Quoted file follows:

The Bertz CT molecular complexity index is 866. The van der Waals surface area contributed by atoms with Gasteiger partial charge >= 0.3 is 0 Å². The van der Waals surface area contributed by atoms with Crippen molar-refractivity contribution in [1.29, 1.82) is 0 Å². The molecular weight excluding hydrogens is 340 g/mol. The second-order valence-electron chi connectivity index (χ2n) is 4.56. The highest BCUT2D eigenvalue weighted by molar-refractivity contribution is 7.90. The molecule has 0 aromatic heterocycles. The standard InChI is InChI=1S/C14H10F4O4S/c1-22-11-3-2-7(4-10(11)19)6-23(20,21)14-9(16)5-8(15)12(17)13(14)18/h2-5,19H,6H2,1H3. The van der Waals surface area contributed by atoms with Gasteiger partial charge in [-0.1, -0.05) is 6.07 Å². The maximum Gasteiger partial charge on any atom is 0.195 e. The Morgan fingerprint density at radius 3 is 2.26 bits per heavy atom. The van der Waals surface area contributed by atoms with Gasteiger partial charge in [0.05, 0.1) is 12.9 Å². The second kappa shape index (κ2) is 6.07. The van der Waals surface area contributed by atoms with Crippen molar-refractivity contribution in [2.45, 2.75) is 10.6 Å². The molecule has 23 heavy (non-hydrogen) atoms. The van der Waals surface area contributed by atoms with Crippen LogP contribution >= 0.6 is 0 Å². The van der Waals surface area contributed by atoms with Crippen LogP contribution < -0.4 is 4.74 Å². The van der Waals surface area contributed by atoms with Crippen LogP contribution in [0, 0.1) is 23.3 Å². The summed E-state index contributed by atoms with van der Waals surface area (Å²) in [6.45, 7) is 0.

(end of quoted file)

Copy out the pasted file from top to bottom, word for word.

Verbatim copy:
The Bertz CT molecular complexity index is 866. The van der Waals surface area contributed by atoms with Gasteiger partial charge >= 0.3 is 0 Å². The van der Waals surface area contributed by atoms with Crippen molar-refractivity contribution in [1.29, 1.82) is 0 Å². The molecular weight excluding hydrogens is 340 g/mol. The second-order valence-electron chi connectivity index (χ2n) is 4.56. The highest BCUT2D eigenvalue weighted by molar-refractivity contribution is 7.90. The molecule has 0 aromatic heterocycles. The standard InChI is InChI=1S/C14H10F4O4S/c1-22-11-3-2-7(4-10(11)19)6-23(20,21)14-9(16)5-8(15)12(17)13(14)18/h2-5,19H,6H2,1H3. The van der Waals surface area contributed by atoms with Gasteiger partial charge in [-0.1, -0.05) is 6.07 Å². The maximum Gasteiger partial charge on any atom is 0.195 e. The Morgan fingerprint density at radius 3 is 2.26 bits per heavy atom. The van der Waals surface area contributed by atoms with Gasteiger partial charge in [0.05, 0.1) is 12.9 Å². The second kappa shape index (κ2) is 6.07. The van der Waals surface area contributed by atoms with Crippen molar-refractivity contribution in [2.45, 2.75) is 10.6 Å². The molecule has 23 heavy (non-hydrogen) atoms. The van der Waals surface area contributed by atoms with Crippen LogP contribution >= 0.6 is 0 Å². The van der Waals surface area contributed by atoms with Crippen LogP contribution < -0.4 is 4.74 Å². The van der Waals surface area contributed by atoms with Crippen LogP contribution in [0, 0.1) is 23.3 Å². The summed E-state index contributed by atoms with van der Waals surface area (Å²) in [6.45, 7) is 0.